Disappearing the inconvenient

comment1Alan (but everybody calls him Allah) spends the majority of his time on the street of Temple Bar. He is gracious when it comes sharing his wisdom and offering advice, in return for a cup of tea. On occasion, mid-cup, he is approached by Gardaí and asked to ‘move along’. ‘They think they can solve homelessness by sending us down side alleys’ is one of his favourite lines, along with ‘Tea is better with whiskey’. He is right about both.

Today, on the 10th of October, we celebrate (for want of a better expression) the 12th World Day against the Death Penalty. In previous years, the World Coalition against the Death Penalty has focused on a specific country where prospects for those who are considered deserving of this punishment are particularly bleak. Last year, for example, the focus was on the Caribbean, where actual execution rates are low, but anti-abolitionist feeling is strong.  This year, however, the chosen focus is on mental health.

At first glance, the link between mental health and the death penalty seems to require a stretch of the imagination. In fact, mental health rarely comes into debate about the death penalty or indeed vice versa. However, Mental Health America, estimates that five to 10% percent of all death row inmates suffer from a severe mental illness. Furthermore, the UN recently reported that though almost all countries surveyed had laws in place to protect those who plead ‘insanity’ from the death penalty, very few countries offered constitutional protection for  people with other personality disorders or intellectual disabilities. This means vulnerable people are susceptible to being put to death by their state in the name of justice.

Not only does the focus on mental health this year support the argument that no justice system is safe from judicial error, it highlights one important point of the abolitionist movement; the effect of the death penalty is not the punishment of bad people or dealing with a problem head on, it uses vulnerable members of society as scapegoats and banishes inconvenient people.

It is easy for Europe (perhaps with the exception of Belarus) to claim the high moral ground when it comes to the death penalty. However, part of the 12th World day’s campaign is to point out that ‘prisons are becoming the mental institutions of the 21st Century.’ So here’s my point; it is arguable that the death penalty is merely a convenient way of disposing of those people society would prefer weren’t there. But Irish society has alternative but equally effective ways of disappearing the inconvenient.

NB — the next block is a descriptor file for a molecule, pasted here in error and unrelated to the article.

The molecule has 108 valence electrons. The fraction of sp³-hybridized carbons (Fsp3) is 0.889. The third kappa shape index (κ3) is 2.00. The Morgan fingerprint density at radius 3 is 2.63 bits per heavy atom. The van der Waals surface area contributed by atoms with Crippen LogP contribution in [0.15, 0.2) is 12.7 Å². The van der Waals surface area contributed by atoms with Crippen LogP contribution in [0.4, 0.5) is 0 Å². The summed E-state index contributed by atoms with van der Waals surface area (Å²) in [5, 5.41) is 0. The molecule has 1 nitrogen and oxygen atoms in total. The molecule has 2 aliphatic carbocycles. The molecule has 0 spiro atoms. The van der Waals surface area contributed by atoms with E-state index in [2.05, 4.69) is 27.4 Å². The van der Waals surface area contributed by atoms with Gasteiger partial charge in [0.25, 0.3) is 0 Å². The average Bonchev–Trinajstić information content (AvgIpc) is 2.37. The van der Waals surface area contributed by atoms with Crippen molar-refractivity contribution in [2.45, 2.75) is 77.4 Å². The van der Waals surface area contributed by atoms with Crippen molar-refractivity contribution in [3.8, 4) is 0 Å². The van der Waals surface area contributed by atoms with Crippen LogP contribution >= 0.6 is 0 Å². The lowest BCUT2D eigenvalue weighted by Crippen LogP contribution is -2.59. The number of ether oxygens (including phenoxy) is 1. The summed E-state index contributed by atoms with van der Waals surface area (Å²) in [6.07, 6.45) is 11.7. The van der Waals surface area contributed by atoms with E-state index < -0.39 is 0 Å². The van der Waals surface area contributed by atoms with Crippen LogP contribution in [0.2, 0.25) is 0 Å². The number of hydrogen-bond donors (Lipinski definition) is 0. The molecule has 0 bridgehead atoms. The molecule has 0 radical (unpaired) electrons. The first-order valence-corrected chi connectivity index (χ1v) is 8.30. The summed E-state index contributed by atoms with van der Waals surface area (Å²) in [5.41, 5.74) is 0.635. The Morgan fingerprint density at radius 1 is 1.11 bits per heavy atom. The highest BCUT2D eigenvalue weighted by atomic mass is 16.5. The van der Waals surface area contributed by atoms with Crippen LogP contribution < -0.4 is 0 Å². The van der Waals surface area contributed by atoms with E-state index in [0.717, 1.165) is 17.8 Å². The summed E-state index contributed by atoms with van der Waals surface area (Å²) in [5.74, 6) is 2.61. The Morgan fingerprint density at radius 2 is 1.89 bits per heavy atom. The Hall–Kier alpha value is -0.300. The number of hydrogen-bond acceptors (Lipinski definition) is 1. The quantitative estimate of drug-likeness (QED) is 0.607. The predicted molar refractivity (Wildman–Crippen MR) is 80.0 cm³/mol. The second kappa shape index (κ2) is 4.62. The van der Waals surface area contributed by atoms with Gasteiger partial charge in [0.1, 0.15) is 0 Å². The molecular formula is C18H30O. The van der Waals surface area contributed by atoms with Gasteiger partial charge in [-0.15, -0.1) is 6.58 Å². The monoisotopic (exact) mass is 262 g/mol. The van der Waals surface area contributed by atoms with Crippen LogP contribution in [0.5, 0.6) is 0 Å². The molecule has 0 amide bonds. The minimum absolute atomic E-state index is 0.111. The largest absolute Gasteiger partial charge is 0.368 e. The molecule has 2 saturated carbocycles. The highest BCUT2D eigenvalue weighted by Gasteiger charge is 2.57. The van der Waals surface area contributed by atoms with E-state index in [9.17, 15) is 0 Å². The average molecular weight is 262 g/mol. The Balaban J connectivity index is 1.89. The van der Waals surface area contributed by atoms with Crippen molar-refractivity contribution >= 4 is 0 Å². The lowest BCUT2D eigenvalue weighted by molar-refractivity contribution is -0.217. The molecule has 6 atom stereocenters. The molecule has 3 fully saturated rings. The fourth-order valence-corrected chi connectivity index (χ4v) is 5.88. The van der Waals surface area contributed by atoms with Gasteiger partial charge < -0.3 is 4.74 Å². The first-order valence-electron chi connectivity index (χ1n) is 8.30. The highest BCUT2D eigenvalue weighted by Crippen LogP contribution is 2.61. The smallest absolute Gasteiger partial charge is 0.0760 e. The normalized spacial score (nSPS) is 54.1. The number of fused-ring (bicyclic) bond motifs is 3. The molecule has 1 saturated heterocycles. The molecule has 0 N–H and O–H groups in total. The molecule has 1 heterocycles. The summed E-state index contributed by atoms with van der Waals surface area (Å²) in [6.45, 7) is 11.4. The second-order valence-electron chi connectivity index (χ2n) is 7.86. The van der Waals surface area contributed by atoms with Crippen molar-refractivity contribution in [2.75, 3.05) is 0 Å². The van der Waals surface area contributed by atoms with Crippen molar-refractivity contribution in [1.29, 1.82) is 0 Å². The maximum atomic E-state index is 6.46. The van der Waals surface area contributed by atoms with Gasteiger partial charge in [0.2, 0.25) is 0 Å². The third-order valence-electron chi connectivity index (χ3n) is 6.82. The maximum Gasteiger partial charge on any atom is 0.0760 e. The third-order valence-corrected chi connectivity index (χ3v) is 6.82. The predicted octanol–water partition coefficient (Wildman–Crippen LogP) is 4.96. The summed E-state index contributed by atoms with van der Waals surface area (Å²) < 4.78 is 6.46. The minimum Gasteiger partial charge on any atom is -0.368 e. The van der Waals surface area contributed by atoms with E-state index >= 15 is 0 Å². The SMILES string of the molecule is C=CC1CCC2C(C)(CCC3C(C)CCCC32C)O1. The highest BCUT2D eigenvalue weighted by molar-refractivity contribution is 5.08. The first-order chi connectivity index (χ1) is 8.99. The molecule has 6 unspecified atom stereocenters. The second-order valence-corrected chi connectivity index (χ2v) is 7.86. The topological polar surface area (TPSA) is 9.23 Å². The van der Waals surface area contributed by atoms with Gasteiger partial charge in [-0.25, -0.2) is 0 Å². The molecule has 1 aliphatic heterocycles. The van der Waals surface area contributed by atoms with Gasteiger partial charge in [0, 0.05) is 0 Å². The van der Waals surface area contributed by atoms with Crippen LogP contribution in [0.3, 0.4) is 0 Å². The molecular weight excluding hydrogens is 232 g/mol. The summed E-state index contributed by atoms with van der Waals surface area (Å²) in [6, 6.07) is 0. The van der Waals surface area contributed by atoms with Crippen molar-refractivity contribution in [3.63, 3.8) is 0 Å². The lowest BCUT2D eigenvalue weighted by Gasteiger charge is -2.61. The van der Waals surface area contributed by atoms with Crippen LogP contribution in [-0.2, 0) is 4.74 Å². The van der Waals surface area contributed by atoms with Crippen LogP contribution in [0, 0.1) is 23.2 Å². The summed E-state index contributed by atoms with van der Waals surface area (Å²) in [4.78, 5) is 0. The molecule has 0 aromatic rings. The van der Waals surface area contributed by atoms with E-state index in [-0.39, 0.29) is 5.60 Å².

Irish history is full of nooks and crannies where unwed mothers, orphans, elderly, people who are ‘fond of the drink’ or ‘suffer from their nerves’ were kept, not out of harm’s way but out of the way of Irish society. And at every report of an unmarked grave, every scandal and story about schools and work houses, we tut and shake our heads at our dark past. But a glance around Irish society makes it clear that these times are not over, nor is our disappearing act.

Unemployment reportedly dropped to 11.2% this August and the downward trend continues. In a recent Irish Times article however, Fintan O Toole attempts to account for the 70,000 people between the age of 15 and 44 who disappeared in 2012 and 2013. He concludes that the main reason for their disappearance, most likely to Australia, the UK and the US, is ‘largely because they’re browned off’

Mental health is another area involved in this disappearing act. Compared to the dire conditions in mental institutions in virtually every town in Ireland in the 20th century, where ‘experiments’  on the inmates were the norm and more patients meant more profit, the situation today seem relatively promising. However, this illusion is pretty easily shattered. The European Child Safety Alliance report found that Ireland has the highest rate of suicide in young females across Europe and the second highest rate of suicide in young males. While this enormous problem fails to be addressed, the people who represent this problem end up in unsuitable mental health facilities, crowded prisons, or as part of the sad statistics.

My last example of the conveniently disappeared inconvenient must come from the Irish prison system. The Council of Europe’s anti-torture watchdog, the Committee for the Prevention of Torture and Inhuman or Degrading  Treatment or Punishment (CPT) visited Irish prisons in February last year. Their report raised concerns about the situation in older prisons due to worsening overcrowding and poor conditions and outlines allegations of serious assaults on inmates by prison officers and almost daily stabbings and attacks in Mountjoy prison, where 632 men are packed into a space for a maximum of 540.

The Irish state does not execute the people who pose a problem for society. However we cannot claim to be overly concerned about what happens to them instead, particularly when we are more comfortable without them.

The truth is that homelessness is not solved by sending homeless people down side alleys. Emigration is not a solution to unemployment, suicide is not an option to ending depression, silence and secrecy will not solve society’s problems, nor will disappearing the inconvenient people who represent these problems. And tea is better with whiskey.